MEXICO CITY — The men who killed Quetzalcoatl Leija Herrera, 33, beat him with rocks just steps from the main square of Chilpancingo, about two hours from Mexico City in the state of Guerrero. Exactly two months later, on July 4, the body of 21-year-old Javier Sánchez Juárez was found in Zumpango del Río, just five miles from Chilpancingo. He had also been beaten to death.
Both murders made headlines across a country that has been traumatized by violence over the last five years. But these were not statistics from Mexico’s bloody drug war: Leija Herrera and Sánchez Juárez, both local Lesbian, Gay, Bisexual & Transgender (LGBT) activists, were apparently killed because they were gay.
The killings darkened what might otherwise have been a time of celebration in the Mexican LGBT community. At the end of June, the country saw its largest-ever pride parade, with up to a million people marching between the skyscrapers that line the Paseo de la Reforma in Mexico City; and this August marks one year since the Supreme Court upheld the gay marriage law passed by the capital’s municipal government.
While the United States lurches towards acceptance and legal equality for its LGBT citizens, its neighbor to the south is struggling with the same issues. Rights for sexual minorities have become the subject of heated political debates in both countries over the last decade and a half. As in the U.S., the result in Mexico has been a patchwork of contradictory social and legal regimes, often changing dramatically from state to state, city to city, or even neighborhood to neighborhood. Here, some of the hemisphere’s most progressive laws coexist with deeply-rooted social conservatism, discrimination, and violence.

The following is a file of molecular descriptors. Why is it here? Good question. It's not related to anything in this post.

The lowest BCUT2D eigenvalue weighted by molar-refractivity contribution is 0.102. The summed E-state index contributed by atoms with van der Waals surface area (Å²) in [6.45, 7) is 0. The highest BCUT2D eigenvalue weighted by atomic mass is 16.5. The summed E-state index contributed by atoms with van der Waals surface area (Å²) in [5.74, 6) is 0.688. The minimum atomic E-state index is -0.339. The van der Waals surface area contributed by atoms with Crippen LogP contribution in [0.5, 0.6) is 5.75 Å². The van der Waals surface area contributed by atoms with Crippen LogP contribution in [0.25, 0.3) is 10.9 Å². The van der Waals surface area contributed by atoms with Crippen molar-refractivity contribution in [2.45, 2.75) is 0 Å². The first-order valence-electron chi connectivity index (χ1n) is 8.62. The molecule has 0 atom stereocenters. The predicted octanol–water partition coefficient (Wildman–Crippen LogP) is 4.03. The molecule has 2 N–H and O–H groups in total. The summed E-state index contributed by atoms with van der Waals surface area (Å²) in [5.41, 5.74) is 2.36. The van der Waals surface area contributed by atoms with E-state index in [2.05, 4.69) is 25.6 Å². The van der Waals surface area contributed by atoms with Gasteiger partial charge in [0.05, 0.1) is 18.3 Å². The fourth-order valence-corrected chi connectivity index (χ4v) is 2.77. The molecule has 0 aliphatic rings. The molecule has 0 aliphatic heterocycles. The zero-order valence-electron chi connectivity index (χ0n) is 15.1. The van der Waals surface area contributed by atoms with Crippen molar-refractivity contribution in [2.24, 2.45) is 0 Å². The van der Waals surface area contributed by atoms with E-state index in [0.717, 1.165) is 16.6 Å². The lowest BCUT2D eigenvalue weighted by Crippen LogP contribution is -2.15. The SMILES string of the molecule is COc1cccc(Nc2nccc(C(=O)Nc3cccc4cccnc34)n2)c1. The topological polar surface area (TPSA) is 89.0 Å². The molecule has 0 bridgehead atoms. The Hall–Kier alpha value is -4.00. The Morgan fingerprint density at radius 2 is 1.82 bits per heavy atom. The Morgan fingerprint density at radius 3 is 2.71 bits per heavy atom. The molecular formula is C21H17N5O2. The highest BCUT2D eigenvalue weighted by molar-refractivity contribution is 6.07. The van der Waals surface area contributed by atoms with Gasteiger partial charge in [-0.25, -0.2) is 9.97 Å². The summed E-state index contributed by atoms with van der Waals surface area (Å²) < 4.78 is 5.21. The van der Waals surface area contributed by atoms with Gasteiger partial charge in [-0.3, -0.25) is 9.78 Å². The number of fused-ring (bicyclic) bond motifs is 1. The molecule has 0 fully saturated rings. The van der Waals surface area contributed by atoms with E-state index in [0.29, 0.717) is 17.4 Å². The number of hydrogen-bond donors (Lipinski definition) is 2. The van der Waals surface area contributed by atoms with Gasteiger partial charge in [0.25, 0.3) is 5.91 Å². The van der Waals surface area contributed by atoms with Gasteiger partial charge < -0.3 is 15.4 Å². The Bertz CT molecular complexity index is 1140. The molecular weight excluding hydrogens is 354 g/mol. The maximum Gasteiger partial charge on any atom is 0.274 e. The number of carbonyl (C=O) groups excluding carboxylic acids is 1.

Mexico’s national government does not keep any official statistics about hate crimes; the Federal District (DF), the jurisdiction that covers Mexico City, charged its law enforcement community with doing so in a 2007 law, but so far it has failed to record a single offense against an LGBT victim. Still, those who study the issue are sure that the murders in Guerrero were not isolated incidents, because while the police do not record hate crimes, various researchers and non-profit groups have come up with their own numbers.
In 2009, a coalition of NGOs and the gay media outlet “Letra S” did their own investigation using newspaper clippings. Counting only homicides in which the victim was reported to be either gay, lesbian, transsexual, or cross-dressing; the victim and the perpetrator did not know each other; and there was no robbery, they found an average of 67 murders per year between 2004 and 2008. Some neighborhoods were particularly hard-hit: the Cuauhtémoc borough of Mexico City, which contains the Zona Rosa, Mexico’s premier gay nightlife district, had seen 43 killings since 1995.
“The problem with all the numbers we have,” said David Razú, a Mexico City legislator from the liberal Party of the Democratic Revolution (PRD), “is that when we talk about 400, or 325, or whatever number, we lack the legislation, we lack the will…to be sure when we say, ‘The problem is this big.’”
As a result, the statistics from researchers like “Letra S,” Razú said “are probably low.”